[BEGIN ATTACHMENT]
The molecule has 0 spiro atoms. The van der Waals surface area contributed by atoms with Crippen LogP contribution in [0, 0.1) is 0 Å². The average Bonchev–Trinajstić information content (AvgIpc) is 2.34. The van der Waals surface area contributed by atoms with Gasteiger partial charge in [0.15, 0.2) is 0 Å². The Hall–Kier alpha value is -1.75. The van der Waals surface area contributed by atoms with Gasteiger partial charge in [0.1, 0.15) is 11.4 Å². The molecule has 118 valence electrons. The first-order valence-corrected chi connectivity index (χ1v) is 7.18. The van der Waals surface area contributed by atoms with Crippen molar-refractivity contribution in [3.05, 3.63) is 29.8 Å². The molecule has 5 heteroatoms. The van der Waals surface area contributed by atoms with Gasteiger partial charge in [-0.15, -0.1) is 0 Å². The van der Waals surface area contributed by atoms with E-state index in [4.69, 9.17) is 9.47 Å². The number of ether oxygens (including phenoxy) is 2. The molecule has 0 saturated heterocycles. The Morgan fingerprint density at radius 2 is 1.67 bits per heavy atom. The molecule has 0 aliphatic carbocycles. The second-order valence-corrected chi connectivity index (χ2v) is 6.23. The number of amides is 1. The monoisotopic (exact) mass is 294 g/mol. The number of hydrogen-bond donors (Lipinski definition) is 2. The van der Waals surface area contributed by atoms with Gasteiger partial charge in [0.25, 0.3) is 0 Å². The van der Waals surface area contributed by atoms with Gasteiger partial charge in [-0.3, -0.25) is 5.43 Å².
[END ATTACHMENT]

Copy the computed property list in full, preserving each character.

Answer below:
The molecule has 0 spiro atoms. The van der Waals surface area contributed by atoms with Crippen LogP contribution in [0, 0.1) is 0 Å². The average Bonchev–Trinajstić information content (AvgIpc) is 2.34. The van der Waals surface area contributed by atoms with Gasteiger partial charge in [0.15, 0.2) is 0 Å². The Hall–Kier alpha value is -1.75. The van der Waals surface area contributed by atoms with Gasteiger partial charge in [0.1, 0.15) is 11.4 Å². The molecule has 118 valence electrons. The first-order valence-corrected chi connectivity index (χ1v) is 7.18. The van der Waals surface area contributed by atoms with Crippen molar-refractivity contribution in [3.05, 3.63) is 29.8 Å². The molecule has 5 heteroatoms. The van der Waals surface area contributed by atoms with Gasteiger partial charge in [-0.15, -0.1) is 0 Å². The van der Waals surface area contributed by atoms with E-state index in [4.69, 9.17) is 9.47 Å². The number of ether oxygens (including phenoxy) is 2. The molecule has 0 saturated heterocycles. The Morgan fingerprint density at radius 2 is 1.67 bits per heavy atom. The molecule has 0 aliphatic carbocycles. The second-order valence-corrected chi connectivity index (χ2v) is 6.23. The number of amides is 1. The monoisotopic (exact) mass is 294 g/mol. The number of hydrogen-bond donors (Lipinski definition) is 2. The van der Waals surface area contributed by atoms with Gasteiger partial charge in [0.25, 0.3) is 0 Å². The van der Waals surface area contributed by atoms with Gasteiger partial charge in [-0.3, -0.25) is 5.43 Å².